- What is Cardiomyopathy
- Statistics on Cardiomyopathy
- Risk Factors for Cardiomyopathy
- Progression of Cardiomyopathy
- Symptoms of Cardiomyopathy
- Clinical Examination of Cardiomyopathy
- How is Cardiomyopathy Diagnosed?
- Prognosis of Cardiomyopathy
- How is Cardiomyopathy Treated?
- Cardiomyopathy References
What is Cardiomyopathy
Cardiomyopathy is disease affecting the heart muscle. Most cardiomyopathies affect the left ventricle of the heart, which is the largest chamber responsible for pumping blood throughout the entire body. Although many conditions can affect the heart muscle, by definition, cardiomyopathy only includes primary abnormalities of the myocardium. Thus, the term does not include acute myocardial ischaemia (lack of oxygen), or hypertensive or valvular disorders of the heart.
There are four main types of cardiomyopathy:
- Dilated cardiomyopathy (DCM): Ventricular dilation;
- Hypertrophic cardiomyopathy (HCM): Hypertrophy or thickening of the myocardium.
- Restrictive cardiomyopathy (RCM): Impaired ventricular filling.
- Arrhythmogenic right ventricular cardiomyopathy: Unlike for other types of cardiomyopathy, the right ventricle is mainly involved. This type is commonly associated with abnormal heart rhythms.
Statistics on Cardiomyopathy
Myocardial (heart muscle) dysfunction occurs very commonly, usually due to other diseases such as coronary artery disease, high blood pressure, and diseases of the heart valves. Disease originating in the heart muscle itself (cardiomyopathy) is much rarer.
It is thought that around one in 500 Australians suffer from cardiomyopathy. The most common type is dilated cardiomyopathy.
Risk Factors for Cardiomyopathy
In most cases, the cause of cardiomopathy is not known. However, in some cases, cardiomyopathy can be shown to be related to the following factors:
- Genetics: About 20-30% of cases of dilated cardiomyopathy are thought to run in families. The exact genes involved are unknown;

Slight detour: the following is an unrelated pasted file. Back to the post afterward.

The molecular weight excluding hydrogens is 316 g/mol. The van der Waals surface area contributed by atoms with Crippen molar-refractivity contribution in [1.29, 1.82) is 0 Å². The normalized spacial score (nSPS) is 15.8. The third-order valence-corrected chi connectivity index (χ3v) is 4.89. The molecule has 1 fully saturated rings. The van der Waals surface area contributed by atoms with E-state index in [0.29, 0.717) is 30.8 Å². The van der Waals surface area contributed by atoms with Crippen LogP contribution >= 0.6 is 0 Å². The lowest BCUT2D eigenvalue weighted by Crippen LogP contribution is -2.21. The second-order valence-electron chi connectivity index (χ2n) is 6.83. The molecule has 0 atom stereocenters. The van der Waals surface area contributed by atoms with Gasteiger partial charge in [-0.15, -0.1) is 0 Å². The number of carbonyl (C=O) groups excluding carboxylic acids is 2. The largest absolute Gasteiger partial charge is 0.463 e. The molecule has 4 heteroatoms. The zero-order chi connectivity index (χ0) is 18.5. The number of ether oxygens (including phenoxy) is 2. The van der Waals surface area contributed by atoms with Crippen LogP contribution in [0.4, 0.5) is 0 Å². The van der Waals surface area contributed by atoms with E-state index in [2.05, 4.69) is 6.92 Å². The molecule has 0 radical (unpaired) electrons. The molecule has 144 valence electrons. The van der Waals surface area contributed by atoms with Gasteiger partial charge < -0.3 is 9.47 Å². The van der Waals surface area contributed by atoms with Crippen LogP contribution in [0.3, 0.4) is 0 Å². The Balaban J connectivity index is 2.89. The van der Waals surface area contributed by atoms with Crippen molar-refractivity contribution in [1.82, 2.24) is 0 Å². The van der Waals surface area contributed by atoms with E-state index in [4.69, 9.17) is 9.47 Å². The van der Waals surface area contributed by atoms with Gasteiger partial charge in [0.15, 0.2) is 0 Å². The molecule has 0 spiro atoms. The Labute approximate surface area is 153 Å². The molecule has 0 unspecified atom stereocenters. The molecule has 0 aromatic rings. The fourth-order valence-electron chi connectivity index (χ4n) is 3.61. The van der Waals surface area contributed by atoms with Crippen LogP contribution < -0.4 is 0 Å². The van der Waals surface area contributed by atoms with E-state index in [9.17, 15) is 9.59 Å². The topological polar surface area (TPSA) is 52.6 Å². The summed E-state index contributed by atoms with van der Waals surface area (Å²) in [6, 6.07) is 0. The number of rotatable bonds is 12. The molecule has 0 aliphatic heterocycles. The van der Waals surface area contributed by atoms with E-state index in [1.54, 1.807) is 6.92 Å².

- Viral infection of heart muscle (myocarditis), from coxsackie virus B and others;
- Alcohol and other toxins, including the chemotherapy drug doxorubicin;
- Other diseases: Haemochromatosis, sarcoidosis, systemic lupus erythematosus (SLE), systemic sclerosis and muscular dystrophy have all been associated with dilated cardiomyopathy.
About 50% of cases are familial (i.e. inherited). The type of inheritance is called autosomal dominant which means the abnormal gene only needs to be passed from one parent for offspring to get the disorder. The genes involved are associated with the heart’s contractile mechanism so that when they are abnormal the muscle becomes thick and overactive. HCM may also be associated with other diseases such as Friedrich’s ataxia and Noonan’s syndrome.
- Amyloidosis (and other infiltrative disease): This is the most common form of restrictive cardiomyopathy where abnormal proteins accumulate in the heart muscle;
- Sarcoidosis: This is a systemic disorder of unknown cause that causes granulomas to form in various tissues including the heart muscle;
- Radiation fibrosis;
- Endomyocardial fibrosis (a disease occurring mainly in Africa and tropical areas);
- Loeffler’s endocarditis (a disease causing fibrosis and thickening of cardiac muscle).
Progression of Cardiomyopathy
As the cardiomyopathy becomes worse, patients will begin to suffer from arrhythmias (abnormal heart rhythms) and cardiac failure. Patients are at risk of sudden death due to ventricular arrhythmias. In addition, cardiac failure may progress to be life threatening therefore requiring transplantation.
Symptoms of Cardiomyopathy
Your doctor will ask you numerous questions about your symptoms and family history to elicit information in order to diagnose this disorder.
Often patients with cardiomyopathy may have close relatives with the disorder or family history of sudden or premature death. If you have a close relative who was previously well and died suddenly it may be worth seeing a doctor to investigate the possibility of these disorders.
Each of the cardiomyopathies often presents with symptoms of right or left heart failure or arrhythmias (irregularities in your heart beat). Right heart failure may cause tiredness, swelling of the ankles and nausea. Left heart failure causes fatigue, and breathlessness on exertion, or at night. Arrhythmias, on the other hand, may be experienced as palpitations or with tiredness, faniting or dizzy spells.
The first symptom of DCM is often shortness of breath that may be wrongly attributed to a chest infection. HCM, on the other hand, freqently initially presents with chest pain which can mimick that present in angina.
Clinical Examination of Cardiomyopathy